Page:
Jon Walker: People say that one of the best times to start a company is in a recession. And I think the reason for that is you have to be really focused. You have to be doing something that people are going to value and want. There's not a whole bunch of just money that people are throwing at people out there where it doesn't matter really if the idea is very good or if the execution's very good. And so my advice is don't view this as a time to batten down the hatches. View it as a time of opportunity and be very focused and diligent. And I think you could be really successful in a time like this. And we actually went through 2008, which was a big downturn.

Dan Blumberg: Real estate bust.

Jon Walker: Yeah, yeah. We were fortunate in that we raised money right before that downturn. I think part of the reason we're successful is that we kind of were able to ride through that storm, and that was right after we started the company. We literally started, I think we incorporated as a C corporation in 2007. I guess that's encouragement too.

Dan Blumberg: That's a good case study right there. Yeah.

Jon Walker: Yeah.

Dan Blumberg: For sure.

Jon Walker: You can build a multi-billion dollar public company in one of these downturns with a little bit of luck.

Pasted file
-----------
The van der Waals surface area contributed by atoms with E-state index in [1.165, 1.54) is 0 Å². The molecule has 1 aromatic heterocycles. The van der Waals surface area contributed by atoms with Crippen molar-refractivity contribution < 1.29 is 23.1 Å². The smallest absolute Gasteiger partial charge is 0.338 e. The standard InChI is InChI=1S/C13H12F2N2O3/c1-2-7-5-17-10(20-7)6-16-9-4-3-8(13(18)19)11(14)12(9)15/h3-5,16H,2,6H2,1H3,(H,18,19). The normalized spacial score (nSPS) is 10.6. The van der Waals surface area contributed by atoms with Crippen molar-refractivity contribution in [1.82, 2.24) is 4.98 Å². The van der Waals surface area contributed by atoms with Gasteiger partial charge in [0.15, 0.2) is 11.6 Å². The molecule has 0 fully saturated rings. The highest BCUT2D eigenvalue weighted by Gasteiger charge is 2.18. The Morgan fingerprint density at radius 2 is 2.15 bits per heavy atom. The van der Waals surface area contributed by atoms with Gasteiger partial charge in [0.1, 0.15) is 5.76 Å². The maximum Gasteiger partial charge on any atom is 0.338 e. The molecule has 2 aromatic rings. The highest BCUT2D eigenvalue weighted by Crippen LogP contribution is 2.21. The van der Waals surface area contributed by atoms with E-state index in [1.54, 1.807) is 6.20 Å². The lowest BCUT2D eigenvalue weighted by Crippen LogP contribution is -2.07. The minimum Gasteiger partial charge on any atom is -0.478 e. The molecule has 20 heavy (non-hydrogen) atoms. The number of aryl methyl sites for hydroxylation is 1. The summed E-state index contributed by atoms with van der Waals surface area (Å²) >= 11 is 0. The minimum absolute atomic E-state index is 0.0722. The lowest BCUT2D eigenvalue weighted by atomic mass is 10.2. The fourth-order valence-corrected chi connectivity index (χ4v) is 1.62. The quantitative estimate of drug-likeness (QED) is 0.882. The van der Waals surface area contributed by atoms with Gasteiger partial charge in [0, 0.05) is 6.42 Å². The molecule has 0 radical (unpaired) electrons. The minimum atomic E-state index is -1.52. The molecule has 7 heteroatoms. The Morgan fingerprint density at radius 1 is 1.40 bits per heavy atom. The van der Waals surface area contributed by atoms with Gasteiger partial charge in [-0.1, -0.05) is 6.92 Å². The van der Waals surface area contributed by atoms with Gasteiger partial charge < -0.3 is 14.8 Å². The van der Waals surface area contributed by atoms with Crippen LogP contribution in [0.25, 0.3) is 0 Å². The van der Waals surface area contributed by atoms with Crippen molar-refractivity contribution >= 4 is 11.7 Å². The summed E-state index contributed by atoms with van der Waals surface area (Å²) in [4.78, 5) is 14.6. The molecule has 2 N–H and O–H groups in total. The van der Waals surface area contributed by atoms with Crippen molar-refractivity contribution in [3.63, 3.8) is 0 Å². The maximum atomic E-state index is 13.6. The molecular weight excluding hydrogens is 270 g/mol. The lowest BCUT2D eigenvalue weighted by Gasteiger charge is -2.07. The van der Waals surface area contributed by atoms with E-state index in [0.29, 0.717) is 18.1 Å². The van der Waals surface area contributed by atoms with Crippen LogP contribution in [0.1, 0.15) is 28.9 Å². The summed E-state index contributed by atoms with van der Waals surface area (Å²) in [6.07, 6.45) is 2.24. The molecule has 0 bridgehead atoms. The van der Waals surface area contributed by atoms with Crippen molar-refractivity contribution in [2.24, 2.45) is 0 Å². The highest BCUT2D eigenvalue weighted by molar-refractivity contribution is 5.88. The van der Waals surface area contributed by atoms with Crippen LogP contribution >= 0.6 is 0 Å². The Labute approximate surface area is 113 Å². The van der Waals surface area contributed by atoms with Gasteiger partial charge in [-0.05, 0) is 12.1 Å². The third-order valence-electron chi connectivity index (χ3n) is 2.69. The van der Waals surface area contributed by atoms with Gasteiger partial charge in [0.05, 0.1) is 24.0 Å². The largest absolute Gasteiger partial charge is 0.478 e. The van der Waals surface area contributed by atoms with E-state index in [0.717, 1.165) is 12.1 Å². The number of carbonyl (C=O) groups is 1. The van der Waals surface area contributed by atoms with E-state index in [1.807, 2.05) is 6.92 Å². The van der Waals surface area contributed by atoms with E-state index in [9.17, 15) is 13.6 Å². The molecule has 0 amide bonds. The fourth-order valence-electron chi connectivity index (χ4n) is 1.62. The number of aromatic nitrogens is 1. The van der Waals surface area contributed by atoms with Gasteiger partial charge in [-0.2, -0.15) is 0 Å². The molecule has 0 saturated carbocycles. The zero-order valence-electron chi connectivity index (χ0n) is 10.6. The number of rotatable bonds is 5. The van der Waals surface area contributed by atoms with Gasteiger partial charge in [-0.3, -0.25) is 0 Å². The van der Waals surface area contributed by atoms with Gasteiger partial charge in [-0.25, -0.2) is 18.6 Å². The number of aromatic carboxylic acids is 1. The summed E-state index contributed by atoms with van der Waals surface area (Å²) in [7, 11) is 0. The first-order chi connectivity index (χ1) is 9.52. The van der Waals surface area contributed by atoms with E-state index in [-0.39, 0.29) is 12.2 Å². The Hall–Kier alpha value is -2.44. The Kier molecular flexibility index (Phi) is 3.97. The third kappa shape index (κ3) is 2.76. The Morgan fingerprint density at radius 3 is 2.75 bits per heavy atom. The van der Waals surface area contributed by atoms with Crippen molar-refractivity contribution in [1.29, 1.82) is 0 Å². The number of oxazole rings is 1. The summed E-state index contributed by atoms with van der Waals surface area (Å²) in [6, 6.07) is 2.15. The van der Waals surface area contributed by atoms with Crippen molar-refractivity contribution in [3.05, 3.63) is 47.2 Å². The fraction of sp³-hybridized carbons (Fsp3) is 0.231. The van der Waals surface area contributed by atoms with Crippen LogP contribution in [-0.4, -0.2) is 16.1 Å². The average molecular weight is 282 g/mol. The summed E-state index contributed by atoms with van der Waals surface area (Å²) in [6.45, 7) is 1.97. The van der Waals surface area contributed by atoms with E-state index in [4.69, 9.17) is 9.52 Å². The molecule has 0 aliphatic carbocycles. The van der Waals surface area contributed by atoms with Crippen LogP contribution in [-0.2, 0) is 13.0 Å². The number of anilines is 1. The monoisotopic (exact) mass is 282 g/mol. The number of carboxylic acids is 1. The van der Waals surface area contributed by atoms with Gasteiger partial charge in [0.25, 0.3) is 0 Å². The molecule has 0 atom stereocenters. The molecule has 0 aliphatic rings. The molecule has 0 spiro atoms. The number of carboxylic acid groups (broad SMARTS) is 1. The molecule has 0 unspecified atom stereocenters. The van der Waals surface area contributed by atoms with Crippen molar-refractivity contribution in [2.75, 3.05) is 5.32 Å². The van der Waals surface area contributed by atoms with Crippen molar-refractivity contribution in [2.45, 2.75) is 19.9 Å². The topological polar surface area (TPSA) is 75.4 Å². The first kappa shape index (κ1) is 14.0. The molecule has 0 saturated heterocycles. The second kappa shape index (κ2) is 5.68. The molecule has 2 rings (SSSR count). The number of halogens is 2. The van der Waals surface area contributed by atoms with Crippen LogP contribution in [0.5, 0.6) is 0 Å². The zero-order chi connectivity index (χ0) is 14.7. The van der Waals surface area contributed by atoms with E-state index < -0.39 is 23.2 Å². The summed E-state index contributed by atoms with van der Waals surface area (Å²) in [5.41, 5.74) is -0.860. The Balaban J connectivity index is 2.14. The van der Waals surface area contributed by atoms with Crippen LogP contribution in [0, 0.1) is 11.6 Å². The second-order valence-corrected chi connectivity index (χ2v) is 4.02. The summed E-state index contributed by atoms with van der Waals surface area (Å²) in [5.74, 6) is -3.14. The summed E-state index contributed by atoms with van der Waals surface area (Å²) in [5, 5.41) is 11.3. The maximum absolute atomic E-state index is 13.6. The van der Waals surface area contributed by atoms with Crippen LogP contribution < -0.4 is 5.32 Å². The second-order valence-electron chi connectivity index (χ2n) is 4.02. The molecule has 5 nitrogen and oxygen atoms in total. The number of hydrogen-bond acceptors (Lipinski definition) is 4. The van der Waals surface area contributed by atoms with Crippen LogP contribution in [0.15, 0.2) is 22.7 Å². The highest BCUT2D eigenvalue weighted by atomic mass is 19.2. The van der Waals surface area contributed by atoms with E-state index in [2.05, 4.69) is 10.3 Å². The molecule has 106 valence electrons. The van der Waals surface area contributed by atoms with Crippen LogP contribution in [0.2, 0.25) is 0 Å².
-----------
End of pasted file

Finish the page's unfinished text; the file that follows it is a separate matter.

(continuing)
Dan Blumberg: And rapid iteration-

Jon Walker: Yes.

Dan Blumberg: ... and a basketball-infused culture. Thank you so much, Jon. This has been really fascinating stuff.

Jon Walker: Yeah, I appreciate it.

Dan Blumberg: That's Jon Walker, co-founder and CTO of AppFolio. And this is Crafted from Artium. If you're looking to build something new to run lean experiments that validate demand for your product, to improve your software team's iteration and cycle time, or if there's any other way that we at Artium can help, let's talk. At Artium, we build incredible products, recruit high performing teams, and help you achieve the culture of craft you need to build great software long after we're gone. We artisans love partnering with creative people to build their visions of the future. If you've got an opportunity you'd like to discuss or just want to learn more about us, check us out at or drop us a line at If you'd like today's episode and hey, you've made it this far, please subscribe and spread the word because Crafted listeners are amazed listeners.